Attendance and profits are up and the deficit is down at the Bur nsville Performing Arts Center.
The money that Burnsville taxpayers pay to support operation of the Burnsville Performing Arts Center dropped by 37 percent last year to $160,113 — the lowest operating deficit for the center since it opened in January 2009.
Attendance at events increased by 11 percent, from 110,423 in 2012 to 123,028 last year, with 48 percent of ticket holders coming from communities outside the south metro area, including Bloomington, Edina and Woodbury, according to a report from VenuWorks, the company that operates the city-owned center. Arts Center revenues also increased by 20 percent, from $975,000 in 2012 to $1.2 million last year.
“The attendance went up, the revenues went up and the deficit went down. I am never going to stop showing this chart,” said Sal Mondelli, chairman of the city’s Performing Arts Center Commission. “I think it’s a testament to hanging in there and doing all the right things.”
The center now feels to be such on an even keel that the advisory commission will ease back from five to four meetings a year, Mondelli said. Members will continue to receive monthly reports on operations, however.
The arts center made headlines after it opened for a first-year operating deficit of about $547,000, which was well above the $300,000 to $350,000 annual subsidy the city had expected. The disappointing start was attributed to the recession at the time, as well as the growing pains of a new venue. The center also lost two executive directors in its first five years.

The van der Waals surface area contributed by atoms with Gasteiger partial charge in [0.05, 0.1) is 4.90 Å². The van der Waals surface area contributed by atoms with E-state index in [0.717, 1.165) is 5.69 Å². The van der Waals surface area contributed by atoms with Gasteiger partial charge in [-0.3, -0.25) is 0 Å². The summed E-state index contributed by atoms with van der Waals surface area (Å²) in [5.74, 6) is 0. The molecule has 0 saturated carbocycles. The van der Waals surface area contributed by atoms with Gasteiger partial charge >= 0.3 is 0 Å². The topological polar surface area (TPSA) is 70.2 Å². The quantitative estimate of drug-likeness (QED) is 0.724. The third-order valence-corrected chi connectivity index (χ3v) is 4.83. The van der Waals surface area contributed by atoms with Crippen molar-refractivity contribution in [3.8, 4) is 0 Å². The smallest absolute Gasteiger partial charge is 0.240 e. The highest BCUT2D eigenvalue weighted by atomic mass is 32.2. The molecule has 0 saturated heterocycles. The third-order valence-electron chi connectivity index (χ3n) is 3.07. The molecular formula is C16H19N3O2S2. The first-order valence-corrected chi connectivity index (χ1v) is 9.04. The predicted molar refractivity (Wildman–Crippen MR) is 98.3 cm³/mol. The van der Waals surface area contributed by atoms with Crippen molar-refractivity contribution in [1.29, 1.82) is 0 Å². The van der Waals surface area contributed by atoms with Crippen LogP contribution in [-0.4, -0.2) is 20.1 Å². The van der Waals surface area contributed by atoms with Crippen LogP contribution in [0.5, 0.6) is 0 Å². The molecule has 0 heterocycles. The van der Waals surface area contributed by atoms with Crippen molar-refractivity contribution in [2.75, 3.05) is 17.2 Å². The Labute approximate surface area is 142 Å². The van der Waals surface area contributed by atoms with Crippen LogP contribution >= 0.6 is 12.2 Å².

The operating deficit totaled $253,466 in 2012. With last year’s figure dropping to $160,113, the goal now is to keep lowering the city subsidy, said city spokesman Marty Doll. City Council Member Dan Kealey has said he would like it to fall to zero.
A $100,000 annual donation that Ames Construction will make to the center for 10 years starting this year will be used to reduce the public subsidy, Mayor Elizabeth Kautz said during a recent council discussion.
In return for that donation, the center will be renamed the Ames Center. The name change will happen this year, said Brian Luther, executive director of the Arts Center. The costs associated with changing the center’s name and its promotional materials will be covered by the Ames 2014 donation; that means it won’t be until next year that the entire donation is applied to the operating deficit, Luther said.
In 2013, the center picked up a few shows that had been scheduled for Orchestra Hall in Minneapolis, which was closed from June 2012 to September 2013 for a $50 million remodeling project.
Also contributing to the positive returns for the year were sold-out performances by Ralphie May, Clint Black, Fab Four, Tommy Emmanuel and Rhythmic Circus. The center’s prime tenants — Twin Cities Ballet of Minnesota, Dakota Valley Symphony and the Chameleon Theatre Circle — all had very successful seasons, as well, Luther said.
Luther credits the center’s so-called “angel fund,” which is made up of donations, with helping the Arts Center. The donations provide enough money for VenuWorks to bring in six to eight theatrical or musical performances a year and promote them to audiences, Luther said. These shows are in addition to those brought to the center by promoters who rent the building and line up the artists, Luther said. The center also is open for weddings and other private events.
At the end of December 2013, the angel fund balance was about $72,460, and the goal is to raise it to $100,000, Luther said.
The Arts Commission suggested using some of the Ames funds to increase the angel fund. The topic was raised before the City Council recently. The council did not act on it.
Laurie Blake • 952-746-3287